P.S.: I plan on reaching out to Leonardo DiCaprio, so, ya know…the film should be pretty cool.

https://www.google.com/webhp?sourceid=chrome-instant&ion=1&espv=2&ie=UTF-8#q=Leonardo+DiCaprio+working+with+Solomon+Furious+Worlds+at+UIOWA

 

...Me?

…Me?

Leo lovingly pointing at...

Leo lovingly pointing at…

Creek CNP Outline 11/2/16

Creeks of Johnson County

Theme: Restoration and Conservation and reconnecting with the land

General storyline: The four seasons will be analogous to the development of the destruction of our land and resources and will be threaded together with my families land and the waterway running through it juxtaposed with the greater area surrounding it. Spring is a time of birth and great opportunity and I will explain how the land we see today was shaped by natural process and then utilized as a partner by the Native People of The Americas. Summer is a time of agitation and preparing for the future survival in winter. I will use this verse to illustrate where man went wrong and what we still do wrong. Fall is a time of reflection and will be used to promote possible solutions to our wrong-doings as well as how we impact the entire globe all of its inhabitants. Winter is a time for huddling together and staying alive or being left in the cold to freeze to death. This will be an opportunity to predict what will be of our future if we stay on our current trajectory or if we merge together as one and begin to respect nature as a fellow, not a foe. As Thoreau said, “Alert and healthy natures remember that the sun rose clear, it is never too late to give up our prejudices.”

Main characters: Creek Hoard, Old Man’s Creek, Mother Nature

Interviews / Research: I will be interviewing a few scientist from campus to attain a clear understanding of what has happened as well as what my come in the future, as well as possible solutions. I will also be interviewing my family members to get an idea of what the land means to them. Research will be done to gather historical information about the area and what it has been used for in the past.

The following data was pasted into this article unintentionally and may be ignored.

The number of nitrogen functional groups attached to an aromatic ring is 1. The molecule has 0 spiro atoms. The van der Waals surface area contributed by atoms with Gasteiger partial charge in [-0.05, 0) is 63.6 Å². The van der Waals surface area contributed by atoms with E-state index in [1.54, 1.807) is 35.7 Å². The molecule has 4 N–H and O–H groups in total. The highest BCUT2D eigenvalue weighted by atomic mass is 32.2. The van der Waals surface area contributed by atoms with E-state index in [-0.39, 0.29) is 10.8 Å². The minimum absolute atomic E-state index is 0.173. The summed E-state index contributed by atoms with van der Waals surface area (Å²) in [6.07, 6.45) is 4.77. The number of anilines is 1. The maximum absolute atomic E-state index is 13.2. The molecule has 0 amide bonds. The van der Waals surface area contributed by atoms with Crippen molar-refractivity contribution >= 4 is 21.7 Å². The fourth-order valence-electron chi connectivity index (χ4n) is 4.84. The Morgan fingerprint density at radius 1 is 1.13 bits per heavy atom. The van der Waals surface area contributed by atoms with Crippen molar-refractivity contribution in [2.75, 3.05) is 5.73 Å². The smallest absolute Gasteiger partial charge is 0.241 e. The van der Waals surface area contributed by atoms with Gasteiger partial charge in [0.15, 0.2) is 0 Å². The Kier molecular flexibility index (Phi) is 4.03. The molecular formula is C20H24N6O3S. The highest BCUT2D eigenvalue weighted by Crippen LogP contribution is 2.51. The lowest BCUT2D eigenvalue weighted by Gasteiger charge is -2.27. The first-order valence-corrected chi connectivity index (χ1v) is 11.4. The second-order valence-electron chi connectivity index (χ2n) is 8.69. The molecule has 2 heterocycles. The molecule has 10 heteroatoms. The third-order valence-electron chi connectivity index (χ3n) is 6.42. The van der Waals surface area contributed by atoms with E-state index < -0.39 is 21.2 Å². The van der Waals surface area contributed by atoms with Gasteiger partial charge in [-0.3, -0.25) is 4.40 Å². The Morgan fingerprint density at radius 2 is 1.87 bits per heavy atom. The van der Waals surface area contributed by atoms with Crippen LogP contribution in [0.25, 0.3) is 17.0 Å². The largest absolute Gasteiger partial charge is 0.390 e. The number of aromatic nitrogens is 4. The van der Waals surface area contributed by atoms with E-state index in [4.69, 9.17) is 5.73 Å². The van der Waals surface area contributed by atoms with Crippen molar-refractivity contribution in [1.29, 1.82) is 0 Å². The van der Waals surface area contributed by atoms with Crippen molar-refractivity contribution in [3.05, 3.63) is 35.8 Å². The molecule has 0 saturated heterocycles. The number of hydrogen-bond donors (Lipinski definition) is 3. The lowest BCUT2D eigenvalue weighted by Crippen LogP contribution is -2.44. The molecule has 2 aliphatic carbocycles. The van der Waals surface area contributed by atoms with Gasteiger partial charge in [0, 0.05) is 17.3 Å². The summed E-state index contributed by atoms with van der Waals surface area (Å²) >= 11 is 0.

Arts Medium: I will write and read live a prose poetry, essay and short story. I will also include a visual medium and Music for thought throughout the reading.

Portland School Passes Climate Justice Curriculum

Screen Shot 2016-08-29 at 1.43.30 PM Earlier this summer, the National Education Association joined the Portland School Board in passing a resolution for a climate justice curriculum in schools. Here’s a clip:

“In addressing the convention, Jeskey paraphrased the Portland climate justice resolution: “We must commit ourselves to providing teachers, administrators, and other school personnel with professional development, curricular materials, and outdoor and field studies that explore the breadth of causes and consequences of the climate crisis as well as potential solutions that address the root causes of the crisis, and do so in ways that are participatory, imaginative, and respectful of students’ and teachers’ creativity and eagerness to be part of addressing global problems and that build a sense of personal efficacy and empowerment. Our schools must play a leadership role in modeling for students climate and environmentally friendly practices.”

The Story of Little Bluestem

Page 5My final CNP project encompassed writing a children’s book titled “The Story of Little Bluestem.” In an effort to discuss the role of climate change in Iowa, this story told the history of Iowa’s native tallgrass prairie from the viewpoint of one prairie grass, Little Bluestem. My book was aimed at children with the goal of encouraging kids to understand the benefits of prairie grasses in a state where virtually all the land has been groomed to promote the monoculture of corn grass. Iowans may not see the immediate impacts of climate change but our land management is tied to climatic change in numerous ways. There are a few villains throughout the story, the Unsettlers, a green Deere, and industrialized agriculture. However, the story finishes with a hopeful perspective from the Restorers fighting to save the tallgrass prairie. All of the imagery featured in the book was taken travelling around much of the state to capture the heart of Iowa. If possible, I may pursue publishing this book since I was unable to find any children’s books about Iowa’s prairie grasses and its important role in the history of Iowa. I thoroughly enjoyed participating in the Spring 2016 CNP class and this experience was very eye opening on how to better tell the message of climate change to encourage forward-thinking action.

Poet Crystal Good Visits Climate Narrative Project

Screen Shot 2016-04-06 at 9.51.07 PMNationally acclaimed poet Crystal Good, author of Valley Girls, read her work to the Climate Narrative Project fellows, and led a discussion on the role of poetry, spoken word performance and art in the field of climate justice. A resident of West Virginia, Good has been active in various clean water campaigns, as well as the movement to end mountaintop removal strip mining.

More on Crystal’s work can be found here:

http://www.huffingtonpost.com/jeff-biggers/crystal-good-poetry-_b_1554062.html